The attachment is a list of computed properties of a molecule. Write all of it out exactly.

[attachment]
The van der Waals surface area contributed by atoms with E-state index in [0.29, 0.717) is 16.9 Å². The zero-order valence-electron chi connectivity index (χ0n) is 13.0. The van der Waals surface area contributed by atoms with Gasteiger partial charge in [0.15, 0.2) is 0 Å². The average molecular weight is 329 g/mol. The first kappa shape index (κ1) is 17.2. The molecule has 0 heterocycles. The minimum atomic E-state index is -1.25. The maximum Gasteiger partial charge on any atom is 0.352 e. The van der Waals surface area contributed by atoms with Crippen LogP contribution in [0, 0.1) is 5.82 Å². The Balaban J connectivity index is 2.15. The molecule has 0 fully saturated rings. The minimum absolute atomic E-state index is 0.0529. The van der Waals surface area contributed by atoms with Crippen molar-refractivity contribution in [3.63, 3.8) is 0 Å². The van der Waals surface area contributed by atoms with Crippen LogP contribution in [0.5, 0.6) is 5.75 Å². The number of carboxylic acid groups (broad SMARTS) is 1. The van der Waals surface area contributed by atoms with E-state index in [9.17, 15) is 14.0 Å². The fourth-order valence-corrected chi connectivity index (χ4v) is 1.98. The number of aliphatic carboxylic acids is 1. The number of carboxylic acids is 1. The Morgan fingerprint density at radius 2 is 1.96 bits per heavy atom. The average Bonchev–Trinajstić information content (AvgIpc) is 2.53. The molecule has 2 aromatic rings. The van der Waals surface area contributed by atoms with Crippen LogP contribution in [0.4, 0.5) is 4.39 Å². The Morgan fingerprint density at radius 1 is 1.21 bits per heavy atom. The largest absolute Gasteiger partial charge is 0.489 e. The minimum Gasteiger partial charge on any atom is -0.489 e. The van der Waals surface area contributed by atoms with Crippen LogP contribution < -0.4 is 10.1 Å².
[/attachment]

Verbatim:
The van der Waals surface area contributed by atoms with E-state index in [0.29, 0.717) is 16.9 Å². The zero-order valence-electron chi connectivity index (χ0n) is 13.0. The van der Waals surface area contributed by atoms with Gasteiger partial charge in [0.15, 0.2) is 0 Å². The average molecular weight is 329 g/mol. The first kappa shape index (κ1) is 17.2. The molecule has 0 heterocycles. The minimum atomic E-state index is -1.25. The maximum Gasteiger partial charge on any atom is 0.352 e. The van der Waals surface area contributed by atoms with Crippen LogP contribution in [0, 0.1) is 5.82 Å². The Balaban J connectivity index is 2.15. The molecule has 0 fully saturated rings. The minimum absolute atomic E-state index is 0.0529. The van der Waals surface area contributed by atoms with Crippen molar-refractivity contribution in [3.63, 3.8) is 0 Å². The van der Waals surface area contributed by atoms with Crippen LogP contribution in [0.5, 0.6) is 5.75 Å². The number of carboxylic acid groups (broad SMARTS) is 1. The van der Waals surface area contributed by atoms with E-state index in [9.17, 15) is 14.0 Å². The fourth-order valence-corrected chi connectivity index (χ4v) is 1.98. The number of aliphatic carboxylic acids is 1. The number of carboxylic acids is 1. The Morgan fingerprint density at radius 2 is 1.96 bits per heavy atom. The average Bonchev–Trinajstić information content (AvgIpc) is 2.53. The molecule has 2 aromatic rings. The van der Waals surface area contributed by atoms with Crippen LogP contribution in [0.4, 0.5) is 4.39 Å². The Morgan fingerprint density at radius 1 is 1.21 bits per heavy atom. The largest absolute Gasteiger partial charge is 0.489 e. The minimum Gasteiger partial charge on any atom is -0.489 e. The van der Waals surface area contributed by atoms with Crippen LogP contribution < -0.4 is 10.1 Å².